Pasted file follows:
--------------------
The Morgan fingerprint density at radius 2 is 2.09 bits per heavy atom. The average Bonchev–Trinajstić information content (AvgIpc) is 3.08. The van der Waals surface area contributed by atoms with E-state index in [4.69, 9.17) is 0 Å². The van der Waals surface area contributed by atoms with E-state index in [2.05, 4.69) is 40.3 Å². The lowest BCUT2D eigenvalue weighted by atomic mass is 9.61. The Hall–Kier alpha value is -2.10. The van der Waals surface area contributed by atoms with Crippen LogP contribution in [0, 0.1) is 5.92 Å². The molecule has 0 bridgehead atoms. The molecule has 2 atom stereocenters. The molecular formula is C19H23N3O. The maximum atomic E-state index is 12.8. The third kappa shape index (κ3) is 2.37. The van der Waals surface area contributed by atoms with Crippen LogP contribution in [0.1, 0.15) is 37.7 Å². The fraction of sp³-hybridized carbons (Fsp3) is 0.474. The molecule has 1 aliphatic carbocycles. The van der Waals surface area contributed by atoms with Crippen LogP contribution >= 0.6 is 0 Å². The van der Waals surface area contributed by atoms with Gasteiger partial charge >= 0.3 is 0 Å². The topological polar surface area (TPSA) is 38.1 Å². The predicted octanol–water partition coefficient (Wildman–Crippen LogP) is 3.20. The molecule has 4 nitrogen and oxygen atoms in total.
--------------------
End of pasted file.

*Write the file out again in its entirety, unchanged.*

The Morgan fingerprint density at radius 2 is 2.09 bits per heavy atom. The average Bonchev–Trinajstić information content (AvgIpc) is 3.08. The van der Waals surface area contributed by atoms with E-state index in [4.69, 9.17) is 0 Å². The van der Waals surface area contributed by atoms with E-state index in [2.05, 4.69) is 40.3 Å². The lowest BCUT2D eigenvalue weighted by atomic mass is 9.61. The Hall–Kier alpha value is -2.10. The van der Waals surface area contributed by atoms with Crippen LogP contribution in [0, 0.1) is 5.92 Å². The molecule has 0 bridgehead atoms. The molecule has 2 atom stereocenters. The molecular formula is C19H23N3O. The maximum atomic E-state index is 12.8. The third kappa shape index (κ3) is 2.37. The van der Waals surface area contributed by atoms with Crippen LogP contribution in [0.1, 0.15) is 37.7 Å². The fraction of sp³-hybridized carbons (Fsp3) is 0.474. The molecule has 1 aliphatic carbocycles. The van der Waals surface area contributed by atoms with Crippen LogP contribution >= 0.6 is 0 Å². The van der Waals surface area contributed by atoms with Gasteiger partial charge >= 0.3 is 0 Å². The topological polar surface area (TPSA) is 38.1 Å². The predicted octanol–water partition coefficient (Wildman–Crippen LogP) is 3.20. The molecule has 4 nitrogen and oxygen atoms in total.